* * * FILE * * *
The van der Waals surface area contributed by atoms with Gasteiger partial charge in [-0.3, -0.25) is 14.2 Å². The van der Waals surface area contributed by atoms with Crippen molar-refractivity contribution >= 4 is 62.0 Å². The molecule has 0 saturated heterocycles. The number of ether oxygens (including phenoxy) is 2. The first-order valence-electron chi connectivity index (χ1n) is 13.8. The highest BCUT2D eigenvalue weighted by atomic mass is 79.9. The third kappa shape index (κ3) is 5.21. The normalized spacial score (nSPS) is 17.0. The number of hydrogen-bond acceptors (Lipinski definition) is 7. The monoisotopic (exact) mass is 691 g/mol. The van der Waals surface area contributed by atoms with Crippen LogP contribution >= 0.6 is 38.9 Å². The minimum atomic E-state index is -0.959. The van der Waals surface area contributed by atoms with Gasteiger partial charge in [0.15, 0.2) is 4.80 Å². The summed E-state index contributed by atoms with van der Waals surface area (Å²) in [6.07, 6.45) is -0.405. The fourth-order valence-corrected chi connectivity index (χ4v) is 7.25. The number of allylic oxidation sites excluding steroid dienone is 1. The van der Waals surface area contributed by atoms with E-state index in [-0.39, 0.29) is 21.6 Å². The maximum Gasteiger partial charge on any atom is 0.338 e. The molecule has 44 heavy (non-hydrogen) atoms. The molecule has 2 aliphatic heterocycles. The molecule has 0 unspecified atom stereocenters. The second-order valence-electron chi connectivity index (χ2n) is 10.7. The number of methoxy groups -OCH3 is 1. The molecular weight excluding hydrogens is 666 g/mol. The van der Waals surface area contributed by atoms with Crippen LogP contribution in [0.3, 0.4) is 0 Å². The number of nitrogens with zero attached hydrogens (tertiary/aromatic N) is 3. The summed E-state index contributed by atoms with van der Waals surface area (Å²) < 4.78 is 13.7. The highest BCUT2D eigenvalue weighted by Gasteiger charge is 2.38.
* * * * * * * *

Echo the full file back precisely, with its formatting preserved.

The van der Waals surface area contributed by atoms with Gasteiger partial charge in [-0.3, -0.25) is 14.2 Å². The van der Waals surface area contributed by atoms with Crippen molar-refractivity contribution >= 4 is 62.0 Å². The molecule has 0 saturated heterocycles. The number of ether oxygens (including phenoxy) is 2. The first-order valence-electron chi connectivity index (χ1n) is 13.8. The highest BCUT2D eigenvalue weighted by atomic mass is 79.9. The third kappa shape index (κ3) is 5.21. The normalized spacial score (nSPS) is 17.0. The number of hydrogen-bond acceptors (Lipinski definition) is 7. The monoisotopic (exact) mass is 691 g/mol. The van der Waals surface area contributed by atoms with Crippen LogP contribution >= 0.6 is 38.9 Å². The minimum atomic E-state index is -0.959. The van der Waals surface area contributed by atoms with Gasteiger partial charge in [0.15, 0.2) is 4.80 Å². The summed E-state index contributed by atoms with van der Waals surface area (Å²) in [6.07, 6.45) is -0.405. The fourth-order valence-corrected chi connectivity index (χ4v) is 7.25. The number of allylic oxidation sites excluding steroid dienone is 1. The van der Waals surface area contributed by atoms with E-state index in [-0.39, 0.29) is 21.6 Å². The maximum Gasteiger partial charge on any atom is 0.338 e. The molecule has 44 heavy (non-hydrogen) atoms. The molecule has 2 aliphatic heterocycles. The molecule has 0 unspecified atom stereocenters. The second-order valence-electron chi connectivity index (χ2n) is 10.7. The number of methoxy groups -OCH3 is 1. The molecular weight excluding hydrogens is 666 g/mol. The van der Waals surface area contributed by atoms with Crippen LogP contribution in [0.3, 0.4) is 0 Å². The number of nitrogens with zero attached hydrogens (tertiary/aromatic N) is 3. The summed E-state index contributed by atoms with van der Waals surface area (Å²) < 4.78 is 13.7. The highest BCUT2D eigenvalue weighted by Gasteiger charge is 2.38.